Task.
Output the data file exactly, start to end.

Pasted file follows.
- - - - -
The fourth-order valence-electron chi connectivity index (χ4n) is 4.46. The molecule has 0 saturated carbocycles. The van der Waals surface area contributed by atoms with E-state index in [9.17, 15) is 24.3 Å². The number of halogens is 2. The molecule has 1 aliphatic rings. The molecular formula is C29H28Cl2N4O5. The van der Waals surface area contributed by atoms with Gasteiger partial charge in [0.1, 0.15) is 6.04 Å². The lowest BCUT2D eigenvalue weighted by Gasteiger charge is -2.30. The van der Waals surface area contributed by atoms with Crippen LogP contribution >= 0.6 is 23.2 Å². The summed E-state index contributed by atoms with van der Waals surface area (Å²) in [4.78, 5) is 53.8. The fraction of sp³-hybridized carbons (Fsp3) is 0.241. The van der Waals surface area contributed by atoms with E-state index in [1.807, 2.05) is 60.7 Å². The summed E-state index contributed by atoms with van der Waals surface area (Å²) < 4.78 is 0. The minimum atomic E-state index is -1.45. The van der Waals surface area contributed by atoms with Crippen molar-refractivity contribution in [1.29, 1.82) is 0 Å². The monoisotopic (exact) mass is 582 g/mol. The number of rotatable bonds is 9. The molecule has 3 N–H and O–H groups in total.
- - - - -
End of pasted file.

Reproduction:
The fourth-order valence-electron chi connectivity index (χ4n) is 4.46. The molecule has 0 saturated carbocycles. The van der Waals surface area contributed by atoms with E-state index in [9.17, 15) is 24.3 Å². The number of halogens is 2. The molecule has 1 aliphatic rings. The molecular formula is C29H28Cl2N4O5. The van der Waals surface area contributed by atoms with Gasteiger partial charge in [0.1, 0.15) is 6.04 Å². The lowest BCUT2D eigenvalue weighted by Gasteiger charge is -2.30. The van der Waals surface area contributed by atoms with Crippen LogP contribution >= 0.6 is 23.2 Å². The summed E-state index contributed by atoms with van der Waals surface area (Å²) in [4.78, 5) is 53.8. The fraction of sp³-hybridized carbons (Fsp3) is 0.241. The van der Waals surface area contributed by atoms with E-state index in [1.807, 2.05) is 60.7 Å². The summed E-state index contributed by atoms with van der Waals surface area (Å²) < 4.78 is 0. The minimum atomic E-state index is -1.45. The van der Waals surface area contributed by atoms with Crippen molar-refractivity contribution in [1.29, 1.82) is 0 Å². The monoisotopic (exact) mass is 582 g/mol. The number of rotatable bonds is 9. The molecule has 3 N–H and O–H groups in total.